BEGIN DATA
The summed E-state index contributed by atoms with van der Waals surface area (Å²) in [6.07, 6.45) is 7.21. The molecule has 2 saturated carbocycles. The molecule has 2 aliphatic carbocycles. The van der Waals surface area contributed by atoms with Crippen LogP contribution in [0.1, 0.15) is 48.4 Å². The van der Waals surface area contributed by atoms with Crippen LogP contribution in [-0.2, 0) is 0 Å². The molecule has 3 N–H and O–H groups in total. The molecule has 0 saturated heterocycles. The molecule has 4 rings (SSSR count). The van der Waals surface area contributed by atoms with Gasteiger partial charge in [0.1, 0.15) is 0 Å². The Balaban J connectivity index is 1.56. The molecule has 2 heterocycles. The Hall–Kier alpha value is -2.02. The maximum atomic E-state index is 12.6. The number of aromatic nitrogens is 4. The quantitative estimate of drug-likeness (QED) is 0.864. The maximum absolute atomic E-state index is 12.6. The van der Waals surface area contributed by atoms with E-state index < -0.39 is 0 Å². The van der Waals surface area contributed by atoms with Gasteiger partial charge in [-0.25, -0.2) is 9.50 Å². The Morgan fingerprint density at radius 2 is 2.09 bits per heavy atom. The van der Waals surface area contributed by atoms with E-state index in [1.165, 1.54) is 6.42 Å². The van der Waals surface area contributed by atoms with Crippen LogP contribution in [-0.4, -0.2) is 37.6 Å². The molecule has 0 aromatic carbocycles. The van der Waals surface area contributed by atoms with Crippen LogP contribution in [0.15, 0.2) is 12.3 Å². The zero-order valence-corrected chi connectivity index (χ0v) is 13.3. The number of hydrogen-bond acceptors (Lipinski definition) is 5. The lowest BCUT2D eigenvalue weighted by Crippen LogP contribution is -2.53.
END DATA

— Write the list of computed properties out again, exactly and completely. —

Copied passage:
The summed E-state index contributed by atoms with van der Waals surface area (Å²) in [6.07, 6.45) is 7.21. The molecule has 2 saturated carbocycles. The molecule has 2 aliphatic carbocycles. The van der Waals surface area contributed by atoms with Crippen LogP contribution in [0.1, 0.15) is 48.4 Å². The van der Waals surface area contributed by atoms with Crippen LogP contribution in [-0.2, 0) is 0 Å². The molecule has 3 N–H and O–H groups in total. The molecule has 0 saturated heterocycles. The molecule has 4 rings (SSSR count). The van der Waals surface area contributed by atoms with Gasteiger partial charge in [0.1, 0.15) is 0 Å². The Balaban J connectivity index is 1.56. The molecule has 2 heterocycles. The Hall–Kier alpha value is -2.02. The maximum atomic E-state index is 12.6. The number of aromatic nitrogens is 4. The quantitative estimate of drug-likeness (QED) is 0.864. The maximum absolute atomic E-state index is 12.6. The van der Waals surface area contributed by atoms with E-state index < -0.39 is 0 Å². The van der Waals surface area contributed by atoms with Gasteiger partial charge in [-0.25, -0.2) is 9.50 Å². The Morgan fingerprint density at radius 2 is 2.09 bits per heavy atom. The van der Waals surface area contributed by atoms with E-state index in [1.165, 1.54) is 6.42 Å². The van der Waals surface area contributed by atoms with Crippen LogP contribution in [-0.4, -0.2) is 37.6 Å². The molecule has 0 aromatic carbocycles. The van der Waals surface area contributed by atoms with Crippen LogP contribution in [0.15, 0.2) is 12.3 Å². The zero-order valence-corrected chi connectivity index (χ0v) is 13.3. The number of hydrogen-bond acceptors (Lipinski definition) is 5. The lowest BCUT2D eigenvalue weighted by Crippen LogP contribution is -2.53.